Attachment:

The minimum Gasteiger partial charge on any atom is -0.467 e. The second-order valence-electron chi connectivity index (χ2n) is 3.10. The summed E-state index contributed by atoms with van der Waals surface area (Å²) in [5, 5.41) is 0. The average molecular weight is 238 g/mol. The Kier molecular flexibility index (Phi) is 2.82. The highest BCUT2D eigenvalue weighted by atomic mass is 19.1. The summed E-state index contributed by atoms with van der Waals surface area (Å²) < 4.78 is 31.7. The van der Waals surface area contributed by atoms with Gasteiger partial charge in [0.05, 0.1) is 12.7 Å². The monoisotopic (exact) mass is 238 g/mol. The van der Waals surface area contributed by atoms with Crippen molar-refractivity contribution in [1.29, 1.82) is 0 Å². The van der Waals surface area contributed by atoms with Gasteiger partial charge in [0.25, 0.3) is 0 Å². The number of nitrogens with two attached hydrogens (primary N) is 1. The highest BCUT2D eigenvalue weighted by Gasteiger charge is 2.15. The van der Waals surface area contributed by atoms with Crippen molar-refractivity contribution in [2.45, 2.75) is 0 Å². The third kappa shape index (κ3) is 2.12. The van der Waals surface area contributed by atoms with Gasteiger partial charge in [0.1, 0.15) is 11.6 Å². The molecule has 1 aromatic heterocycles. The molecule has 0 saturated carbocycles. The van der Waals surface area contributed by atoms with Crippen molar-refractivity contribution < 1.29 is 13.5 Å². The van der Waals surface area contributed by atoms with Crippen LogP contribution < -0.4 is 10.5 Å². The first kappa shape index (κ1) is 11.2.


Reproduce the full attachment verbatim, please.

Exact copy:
The minimum Gasteiger partial charge on any atom is -0.467 e. The second-order valence-electron chi connectivity index (χ2n) is 3.10. The summed E-state index contributed by atoms with van der Waals surface area (Å²) in [5, 5.41) is 0. The average molecular weight is 238 g/mol. The Kier molecular flexibility index (Phi) is 2.82. The highest BCUT2D eigenvalue weighted by atomic mass is 19.1. The summed E-state index contributed by atoms with van der Waals surface area (Å²) < 4.78 is 31.7. The van der Waals surface area contributed by atoms with Gasteiger partial charge in [0.05, 0.1) is 12.7 Å². The monoisotopic (exact) mass is 238 g/mol. The van der Waals surface area contributed by atoms with Crippen molar-refractivity contribution in [1.29, 1.82) is 0 Å². The van der Waals surface area contributed by atoms with Gasteiger partial charge in [0.25, 0.3) is 0 Å². The number of nitrogens with two attached hydrogens (primary N) is 1. The highest BCUT2D eigenvalue weighted by Gasteiger charge is 2.15. The van der Waals surface area contributed by atoms with Crippen molar-refractivity contribution in [2.45, 2.75) is 0 Å². The third kappa shape index (κ3) is 2.12. The van der Waals surface area contributed by atoms with Gasteiger partial charge in [0.1, 0.15) is 11.6 Å². The molecule has 1 aromatic heterocycles. The molecule has 0 saturated carbocycles. The van der Waals surface area contributed by atoms with Crippen molar-refractivity contribution < 1.29 is 13.5 Å². The van der Waals surface area contributed by atoms with Crippen LogP contribution < -0.4 is 10.5 Å². The first kappa shape index (κ1) is 11.2.